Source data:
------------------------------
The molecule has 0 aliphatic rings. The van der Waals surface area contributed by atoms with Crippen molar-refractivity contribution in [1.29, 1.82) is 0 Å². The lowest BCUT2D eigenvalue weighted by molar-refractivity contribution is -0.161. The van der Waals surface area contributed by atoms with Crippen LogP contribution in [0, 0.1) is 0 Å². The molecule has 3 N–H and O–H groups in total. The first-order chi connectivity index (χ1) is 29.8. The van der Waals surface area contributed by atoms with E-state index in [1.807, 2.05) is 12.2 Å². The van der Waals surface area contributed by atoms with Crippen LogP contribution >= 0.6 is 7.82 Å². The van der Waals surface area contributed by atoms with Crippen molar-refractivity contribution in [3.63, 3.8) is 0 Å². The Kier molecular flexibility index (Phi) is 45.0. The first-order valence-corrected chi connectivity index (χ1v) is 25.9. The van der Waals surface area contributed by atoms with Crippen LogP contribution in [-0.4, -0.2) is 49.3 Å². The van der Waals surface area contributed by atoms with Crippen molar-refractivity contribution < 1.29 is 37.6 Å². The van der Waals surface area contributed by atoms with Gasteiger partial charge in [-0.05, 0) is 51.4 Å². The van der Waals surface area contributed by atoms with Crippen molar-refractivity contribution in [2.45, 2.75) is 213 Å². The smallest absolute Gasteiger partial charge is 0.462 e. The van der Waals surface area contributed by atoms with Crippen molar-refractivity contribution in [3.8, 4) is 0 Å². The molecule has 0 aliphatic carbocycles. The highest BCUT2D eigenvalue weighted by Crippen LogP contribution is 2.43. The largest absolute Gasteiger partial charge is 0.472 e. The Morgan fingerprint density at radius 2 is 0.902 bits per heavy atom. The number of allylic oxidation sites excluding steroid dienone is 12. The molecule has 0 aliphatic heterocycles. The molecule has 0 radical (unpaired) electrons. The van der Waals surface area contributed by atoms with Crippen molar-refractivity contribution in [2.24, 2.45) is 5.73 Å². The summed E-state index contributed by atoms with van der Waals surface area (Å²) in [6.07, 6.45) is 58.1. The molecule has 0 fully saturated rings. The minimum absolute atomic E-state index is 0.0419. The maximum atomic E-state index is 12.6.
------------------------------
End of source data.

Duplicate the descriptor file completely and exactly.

The molecule has 0 aliphatic rings. The van der Waals surface area contributed by atoms with Crippen molar-refractivity contribution in [1.29, 1.82) is 0 Å². The lowest BCUT2D eigenvalue weighted by molar-refractivity contribution is -0.161. The van der Waals surface area contributed by atoms with Crippen LogP contribution in [0, 0.1) is 0 Å². The molecule has 3 N–H and O–H groups in total. The first-order chi connectivity index (χ1) is 29.8. The van der Waals surface area contributed by atoms with E-state index in [1.807, 2.05) is 12.2 Å². The van der Waals surface area contributed by atoms with Crippen LogP contribution >= 0.6 is 7.82 Å². The van der Waals surface area contributed by atoms with Crippen molar-refractivity contribution in [3.63, 3.8) is 0 Å². The Kier molecular flexibility index (Phi) is 45.0. The first-order valence-corrected chi connectivity index (χ1v) is 25.9. The van der Waals surface area contributed by atoms with Crippen LogP contribution in [-0.4, -0.2) is 49.3 Å². The van der Waals surface area contributed by atoms with Crippen molar-refractivity contribution < 1.29 is 37.6 Å². The van der Waals surface area contributed by atoms with Gasteiger partial charge in [-0.05, 0) is 51.4 Å². The van der Waals surface area contributed by atoms with Crippen molar-refractivity contribution in [2.45, 2.75) is 213 Å². The smallest absolute Gasteiger partial charge is 0.462 e. The van der Waals surface area contributed by atoms with Crippen molar-refractivity contribution in [3.8, 4) is 0 Å². The molecule has 0 aliphatic carbocycles. The highest BCUT2D eigenvalue weighted by Crippen LogP contribution is 2.43. The largest absolute Gasteiger partial charge is 0.472 e. The Morgan fingerprint density at radius 2 is 0.902 bits per heavy atom. The number of allylic oxidation sites excluding steroid dienone is 12. The molecule has 0 aliphatic heterocycles. The molecule has 0 radical (unpaired) electrons. The van der Waals surface area contributed by atoms with Crippen molar-refractivity contribution in [2.24, 2.45) is 5.73 Å². The summed E-state index contributed by atoms with van der Waals surface area (Å²) in [6.07, 6.45) is 58.1. The molecule has 0 fully saturated rings. The minimum absolute atomic E-state index is 0.0419. The maximum atomic E-state index is 12.6.